I spent ten hours in a deposition on yesterday in the office of a large law firm in
My fellow columnist
IT Departments and Policies about Policies
IT department policies prevent you from working efficiently. We had a case one time about a teen driver who accidentally killed her best friend in an automobile accident, and the driver's position in the litigation is that she did not engage in a certain reckless behavior while driving. So, I went onto the driver's MySpace account and saw a journal entry about how she was so sorry for killing her best friend and how she should have known that engaging in this reckless behavior while driving was going to hurt someone. So, the next day, I tell the partner in the case. He wants to see himself, so I open up MySpace.com. It's blocked by the
I was talking to another lawyer friend who works in a large law firm. Their IT policy is no thumb drives can be used on office computers because of the risk of viruses.
As a solo now, I am my own IT department. If I want the IT manager's permission to open a website, I just open it. I can use thumb drives at my office. I can use Dropbox occasionally for transferring non-confidential information if I want. I don't have to be transferred to three different people and be on hold for 15 minutes just to have someone tell me that rebooting will fix everything.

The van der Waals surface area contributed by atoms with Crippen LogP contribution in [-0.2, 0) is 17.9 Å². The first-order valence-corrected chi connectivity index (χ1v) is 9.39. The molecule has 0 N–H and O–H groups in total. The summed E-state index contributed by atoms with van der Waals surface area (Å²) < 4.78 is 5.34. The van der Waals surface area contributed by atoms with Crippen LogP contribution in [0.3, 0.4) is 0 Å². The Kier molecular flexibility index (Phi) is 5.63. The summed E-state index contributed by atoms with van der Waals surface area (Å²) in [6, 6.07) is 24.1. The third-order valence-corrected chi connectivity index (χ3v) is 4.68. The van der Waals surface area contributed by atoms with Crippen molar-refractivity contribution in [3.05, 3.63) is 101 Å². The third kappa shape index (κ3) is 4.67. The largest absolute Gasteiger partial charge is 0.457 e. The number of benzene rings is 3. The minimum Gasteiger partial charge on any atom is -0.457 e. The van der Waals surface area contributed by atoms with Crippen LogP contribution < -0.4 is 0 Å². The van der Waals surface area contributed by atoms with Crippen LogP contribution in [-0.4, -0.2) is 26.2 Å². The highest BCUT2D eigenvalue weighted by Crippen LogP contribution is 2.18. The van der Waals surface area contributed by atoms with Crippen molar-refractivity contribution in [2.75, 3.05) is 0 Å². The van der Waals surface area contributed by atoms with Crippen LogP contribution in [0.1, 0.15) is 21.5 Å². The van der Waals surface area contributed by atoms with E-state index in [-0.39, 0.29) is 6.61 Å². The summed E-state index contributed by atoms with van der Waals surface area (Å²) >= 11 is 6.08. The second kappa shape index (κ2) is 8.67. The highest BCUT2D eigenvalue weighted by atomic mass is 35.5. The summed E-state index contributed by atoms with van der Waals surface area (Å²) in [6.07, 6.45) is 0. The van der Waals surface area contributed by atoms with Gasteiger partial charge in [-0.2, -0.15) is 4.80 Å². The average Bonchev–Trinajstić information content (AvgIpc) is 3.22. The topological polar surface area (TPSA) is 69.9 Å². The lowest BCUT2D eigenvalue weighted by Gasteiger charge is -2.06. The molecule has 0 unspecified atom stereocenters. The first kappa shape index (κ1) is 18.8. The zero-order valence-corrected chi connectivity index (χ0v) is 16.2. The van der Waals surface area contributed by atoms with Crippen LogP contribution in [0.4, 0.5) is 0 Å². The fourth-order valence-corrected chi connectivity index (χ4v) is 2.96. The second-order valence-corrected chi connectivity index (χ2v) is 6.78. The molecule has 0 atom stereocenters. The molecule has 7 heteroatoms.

Upgrading Hardware and Software
Upgrading hardware and software is clumsy and difficult in large firms. Hardware and software are usually purchased with bulk contracts. Software, of course, has to be installed by the
If I want to upgrade latest version of Adobe Reader, I download it. If I want to buy a new Surface Pro 3 for my office, I just buy it. I don't need to worry about upgrading to Windows 8.1 and having it not be compatible with some of the printers on the 23rd and 25th floors.
Freedom to Maneuver
As a solo, I am able to maneuver a lot faster through some things than large law firms because I don't have to go through as many channels. Now, I'm not saying that litigation is like the card game war, where my i7 computer beats their i3, and therefore, I win my case, but operating at peak efficiency with the latest hardware and software has definitely given me an edge. Large law firms definitely can overpower small law firms with strength in numbers, but knowing how to take advantage of technology tips and tricks can help even the playing field.
I was recently in a trial with about 28,000 pages of records over hundreds of PDFs. We had two people on our trial team. The large law firm had four attorneys on the case and who knows how many paralegals and legal secretaries who were reviewing the records to find things on the fly during trial. They did a pretty good job. Not as good as we did, though, because we knew how to use the advanced search tools in Adobe Acrobat to create an embedded index of multiple OCR'ed PDFs to do text searches of hundreds of documents spanning tens of thousands of pages and get our results back in seconds.
So, having better technology doesn't mean you are on equal playing field as a large law firm, but it sure does bridge that gap sometimes.
Earlier: Today's Tech: How A New York City Boutique Firm Competes With Biglaw
Ed. note: This column has been brought to you by our friends at MyCase, web-based practice management software for lawyers. Click here to learn more about MyCase and their happy customers.
Please note that the views expressed in the column are those of the writer alone.
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